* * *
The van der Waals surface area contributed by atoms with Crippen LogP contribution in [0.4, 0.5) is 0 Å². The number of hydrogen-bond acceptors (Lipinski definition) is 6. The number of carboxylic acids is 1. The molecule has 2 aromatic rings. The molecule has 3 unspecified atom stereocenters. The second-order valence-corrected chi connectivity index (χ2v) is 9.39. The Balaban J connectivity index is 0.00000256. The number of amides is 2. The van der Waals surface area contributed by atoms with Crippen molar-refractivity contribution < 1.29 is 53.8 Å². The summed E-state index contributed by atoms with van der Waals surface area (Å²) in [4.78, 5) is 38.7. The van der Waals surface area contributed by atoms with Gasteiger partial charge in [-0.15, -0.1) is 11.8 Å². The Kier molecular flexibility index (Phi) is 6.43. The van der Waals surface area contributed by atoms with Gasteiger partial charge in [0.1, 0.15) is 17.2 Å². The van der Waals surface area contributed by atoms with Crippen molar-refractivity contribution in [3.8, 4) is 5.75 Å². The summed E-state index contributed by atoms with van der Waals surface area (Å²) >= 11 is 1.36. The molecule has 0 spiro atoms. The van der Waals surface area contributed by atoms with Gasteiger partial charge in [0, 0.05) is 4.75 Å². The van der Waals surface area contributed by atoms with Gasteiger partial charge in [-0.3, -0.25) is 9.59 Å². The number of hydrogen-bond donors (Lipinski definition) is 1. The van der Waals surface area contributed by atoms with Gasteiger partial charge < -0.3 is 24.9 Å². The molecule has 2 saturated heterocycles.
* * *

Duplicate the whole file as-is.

The van der Waals surface area contributed by atoms with Crippen LogP contribution in [0.4, 0.5) is 0 Å². The number of hydrogen-bond acceptors (Lipinski definition) is 6. The number of carboxylic acids is 1. The molecule has 2 aromatic rings. The molecule has 3 unspecified atom stereocenters. The second-order valence-corrected chi connectivity index (χ2v) is 9.39. The Balaban J connectivity index is 0.00000256. The number of amides is 2. The van der Waals surface area contributed by atoms with Crippen molar-refractivity contribution < 1.29 is 53.8 Å². The summed E-state index contributed by atoms with van der Waals surface area (Å²) in [4.78, 5) is 38.7. The van der Waals surface area contributed by atoms with Gasteiger partial charge in [-0.15, -0.1) is 11.8 Å². The Kier molecular flexibility index (Phi) is 6.43. The van der Waals surface area contributed by atoms with Gasteiger partial charge in [0.1, 0.15) is 17.2 Å². The van der Waals surface area contributed by atoms with Crippen molar-refractivity contribution in [3.8, 4) is 5.75 Å². The summed E-state index contributed by atoms with van der Waals surface area (Å²) >= 11 is 1.36. The molecule has 0 spiro atoms. The van der Waals surface area contributed by atoms with Gasteiger partial charge in [0, 0.05) is 4.75 Å². The van der Waals surface area contributed by atoms with Gasteiger partial charge in [-0.3, -0.25) is 9.59 Å². The number of hydrogen-bond donors (Lipinski definition) is 1. The van der Waals surface area contributed by atoms with Gasteiger partial charge < -0.3 is 24.9 Å². The molecule has 2 saturated heterocycles.